When Does an Arrest Affect Immigration Status – PA

Any arrest or conviction in Pennsylvania and throughout the U.S. is entered into a National Crime Information Center (NCIC). The NCIC database includes criminal record information on both U.S. citizens and non-U.S. citizens or immigrants.

If you were arrested and fingerprinted and photographed by a law enforcement official in Pennsylvania, the record of that arrest will appear in the NCIC – even if the case was dismissed. If you are an immigrant who was arrested, your name will also appear in the database. Any immigration official who searches your name in that database will find it.

Failure to Report Arrest Can Result in Criminal Charges for Non-U.S. Citizens

The U.S. requires all immigrants who have been arrested to report that information to immigration officers, including Homeland Security officers or employees of the Department of State when asked. Failure to report an arrest, even if there was no conviction or a mistake was made, can result in an immigrant being charged with
the crime of “fraud to gain an immigration benefit.”

Whether an immigrant enters a plea that results in a case dismissal or the immigrant is actually convicted of a crime, that person’s ability to immigrate to the U.S. can be seriously affected. In the U.S. even a minor misdemeanor that carries no jail time can set a deportation action or a permanent exclusion action in motion for a non-U.S. citizen.

Retain Defense Attorney to Protect Your Rights and Your Immigration Status

This is the case even if the U.S. resident immigrant owns a business, has been living in the U.S. for decades, and has a family here. Thus, it becomes critical that anyone who is a non-U.S. citizen who has been arrested to be represented by an attorney who can provide defense against the criminal charges as well as proactively defend against harsh immigration consequences such as deportation.

In particular, crimes of “moral turpitude” and felonies are considered deportable crimes. Additionally, if you have been charged with more than one crime or if you have a past criminal record, there is a high likelihood of deportation proceedings against you.
A criminal defense attorney experienced in defending immigrants can effectively manage the complexities of defending you in your criminal defense case while proactively working to minimize any impact on your immigration status.

When Immigration and Criminal Defense Counsel Is Needed – Harrisburg, PA, Attorney

Please contact the Harrisburg, PA, law firm of Laguna Reyes Maloney, LLP to schedule a free case evaluation with Roger Laguna or Laura Reyes Maloney: 717-233-5292. You may also contact us online.

Deportable Offenses

Under U.S. immigration laws, if you have temporary or permanent residency status, you can still face deportation proceedings if you are convicted of certain crimes. In some cases, when the criminal prosecution begins, the judge may also initiate deportation proceedings, and seek to have you permanently removed from the country. You have the right to fight these proceedings, but you want an experienced lawyer to protect your rights. This blog identifies the types of offenses that may lead to deportation proceedings, as well as some basic steps you should take to protect your rights.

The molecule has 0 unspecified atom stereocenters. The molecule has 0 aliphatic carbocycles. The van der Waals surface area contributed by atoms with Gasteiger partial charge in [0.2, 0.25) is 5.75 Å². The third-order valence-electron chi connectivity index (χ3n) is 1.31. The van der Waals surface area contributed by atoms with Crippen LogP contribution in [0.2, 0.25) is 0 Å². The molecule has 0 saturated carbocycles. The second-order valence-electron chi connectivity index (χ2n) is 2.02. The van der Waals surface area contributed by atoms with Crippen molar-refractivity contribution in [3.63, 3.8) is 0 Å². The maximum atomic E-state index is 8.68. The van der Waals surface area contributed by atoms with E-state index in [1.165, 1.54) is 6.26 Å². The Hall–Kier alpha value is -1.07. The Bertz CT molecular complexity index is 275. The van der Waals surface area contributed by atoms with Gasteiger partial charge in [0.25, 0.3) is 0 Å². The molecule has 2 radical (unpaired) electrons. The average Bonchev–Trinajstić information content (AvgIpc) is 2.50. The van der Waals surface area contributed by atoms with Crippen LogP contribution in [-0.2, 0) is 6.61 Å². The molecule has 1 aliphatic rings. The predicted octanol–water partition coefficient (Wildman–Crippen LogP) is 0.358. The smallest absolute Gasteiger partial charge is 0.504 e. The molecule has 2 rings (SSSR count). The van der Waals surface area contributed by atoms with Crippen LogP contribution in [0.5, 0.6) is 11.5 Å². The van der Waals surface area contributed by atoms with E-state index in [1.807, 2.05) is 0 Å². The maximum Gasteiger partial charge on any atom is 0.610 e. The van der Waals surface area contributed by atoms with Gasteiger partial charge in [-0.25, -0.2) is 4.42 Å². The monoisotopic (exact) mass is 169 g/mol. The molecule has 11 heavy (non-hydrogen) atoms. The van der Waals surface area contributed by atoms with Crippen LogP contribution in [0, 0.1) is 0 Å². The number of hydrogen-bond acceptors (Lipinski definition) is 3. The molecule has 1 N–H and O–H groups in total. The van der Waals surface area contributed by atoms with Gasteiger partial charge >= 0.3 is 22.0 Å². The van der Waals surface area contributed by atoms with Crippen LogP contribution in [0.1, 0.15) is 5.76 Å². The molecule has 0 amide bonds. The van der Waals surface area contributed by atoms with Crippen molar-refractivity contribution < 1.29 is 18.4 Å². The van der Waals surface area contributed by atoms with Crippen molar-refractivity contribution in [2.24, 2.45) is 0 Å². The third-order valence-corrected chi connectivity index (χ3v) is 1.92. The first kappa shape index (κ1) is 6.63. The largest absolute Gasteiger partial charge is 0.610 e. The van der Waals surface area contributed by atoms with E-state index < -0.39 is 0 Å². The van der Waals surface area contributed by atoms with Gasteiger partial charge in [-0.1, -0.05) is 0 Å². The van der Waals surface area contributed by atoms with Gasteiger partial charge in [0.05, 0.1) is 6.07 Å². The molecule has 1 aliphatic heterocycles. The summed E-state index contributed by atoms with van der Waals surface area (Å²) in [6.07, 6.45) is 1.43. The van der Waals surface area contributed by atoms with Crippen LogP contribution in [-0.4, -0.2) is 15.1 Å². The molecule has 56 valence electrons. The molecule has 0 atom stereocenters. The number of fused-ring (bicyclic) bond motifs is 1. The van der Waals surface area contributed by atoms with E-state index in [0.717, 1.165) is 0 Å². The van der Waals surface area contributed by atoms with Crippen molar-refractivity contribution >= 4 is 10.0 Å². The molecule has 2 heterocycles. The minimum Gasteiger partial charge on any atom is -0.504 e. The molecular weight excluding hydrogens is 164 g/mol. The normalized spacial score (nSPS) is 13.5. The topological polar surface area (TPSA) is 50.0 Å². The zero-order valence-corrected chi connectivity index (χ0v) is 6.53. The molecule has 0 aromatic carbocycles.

Types of Crimes that May Lead to Deportation or Removal Proceedings

As a general rule, most minor misdemeanors or infractions will not be the basis for a deportation proceeding. Traffic violations, including drunk driving, generally do not rise to the level of offense leading to removal efforts. However, the following crimes can make you a party to a deportation proceeding:

    Drug offenses, such as possession, sale or trafficking, and manufacturing or cultivation
    • Firearms crimes, including illegal possession or sale of a weapon
    • Domestic violence
    • Sex crimes, such as rape, molestation, prostitution or solicitation, or child pornography offenses
    • Violent crimes, including assault and homicide
    • Kidnapping

Taking Steps to Protect Your Rights

When you have been charged with a criminal offense as a green card holder, your first step should be to contact an experienced attorney. You will be entitled to a phone call when taken into custody. Use that call to contact your lawyer and request that they come to the police station.

Once you have been taken into custody, you have certain constitutional rights. The police must notify you of your Miranda rights, which include the right to remain silent, and the right to have an attorney present. It is important that you exercise your right not to talk with police. Even though the American criminal justice system is based on the belief that you are innocent until proven guilty, the police will exert more energy to establish your guilt than to prove your innocence.

If you are merely under investigation and the police show up at your home, you do not have to allow them in, unless they have a valid search warrant. Don’t let them come in if they don’t have one. Anything that they see that they can reasonably argue gave them a suspicion of criminal activity will be the basis for an immediate search, and a warrant won’t be necessary.

Contact Our Office

At Laguna Reyes Maloney, LLP, we provide a free initial consultation to every client. To arrange a private meeting with an experienced Pennsylvania criminal defense attorney, contact us online.

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